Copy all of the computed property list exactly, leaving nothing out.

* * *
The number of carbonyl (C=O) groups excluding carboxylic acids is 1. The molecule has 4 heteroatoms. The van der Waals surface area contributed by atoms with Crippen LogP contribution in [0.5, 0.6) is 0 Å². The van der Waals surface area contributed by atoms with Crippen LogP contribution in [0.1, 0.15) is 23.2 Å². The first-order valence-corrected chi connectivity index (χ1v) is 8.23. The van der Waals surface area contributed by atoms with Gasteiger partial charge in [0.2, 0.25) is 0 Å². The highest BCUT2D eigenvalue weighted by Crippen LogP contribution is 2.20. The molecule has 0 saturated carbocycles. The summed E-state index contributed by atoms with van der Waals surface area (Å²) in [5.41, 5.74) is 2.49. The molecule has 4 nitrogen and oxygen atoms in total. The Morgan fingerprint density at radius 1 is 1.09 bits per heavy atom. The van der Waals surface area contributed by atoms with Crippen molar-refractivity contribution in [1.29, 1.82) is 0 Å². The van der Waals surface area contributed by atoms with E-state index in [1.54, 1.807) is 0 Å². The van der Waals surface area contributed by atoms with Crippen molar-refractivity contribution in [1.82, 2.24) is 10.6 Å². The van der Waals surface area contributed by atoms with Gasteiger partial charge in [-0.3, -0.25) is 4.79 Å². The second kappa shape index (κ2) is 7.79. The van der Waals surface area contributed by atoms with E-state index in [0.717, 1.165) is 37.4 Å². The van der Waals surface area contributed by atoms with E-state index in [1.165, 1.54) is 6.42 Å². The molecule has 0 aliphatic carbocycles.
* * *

The number of carbonyl (C=O) groups excluding carboxylic acids is 1. The molecule has 4 heteroatoms. The van der Waals surface area contributed by atoms with Crippen LogP contribution in [0.5, 0.6) is 0 Å². The van der Waals surface area contributed by atoms with Crippen LogP contribution in [0.1, 0.15) is 23.2 Å². The first-order valence-corrected chi connectivity index (χ1v) is 8.23. The van der Waals surface area contributed by atoms with Gasteiger partial charge in [0.2, 0.25) is 0 Å². The highest BCUT2D eigenvalue weighted by Crippen LogP contribution is 2.20. The molecule has 0 saturated carbocycles. The summed E-state index contributed by atoms with van der Waals surface area (Å²) in [5.41, 5.74) is 2.49. The molecule has 4 nitrogen and oxygen atoms in total. The Morgan fingerprint density at radius 1 is 1.09 bits per heavy atom. The van der Waals surface area contributed by atoms with Crippen molar-refractivity contribution in [1.29, 1.82) is 0 Å². The van der Waals surface area contributed by atoms with E-state index in [1.54, 1.807) is 0 Å². The van der Waals surface area contributed by atoms with Crippen molar-refractivity contribution in [1.82, 2.24) is 10.6 Å². The van der Waals surface area contributed by atoms with Gasteiger partial charge in [-0.3, -0.25) is 4.79 Å². The second kappa shape index (κ2) is 7.79. The van der Waals surface area contributed by atoms with E-state index in [0.717, 1.165) is 37.4 Å². The van der Waals surface area contributed by atoms with E-state index in [1.165, 1.54) is 6.42 Å². The molecule has 0 aliphatic carbocycles.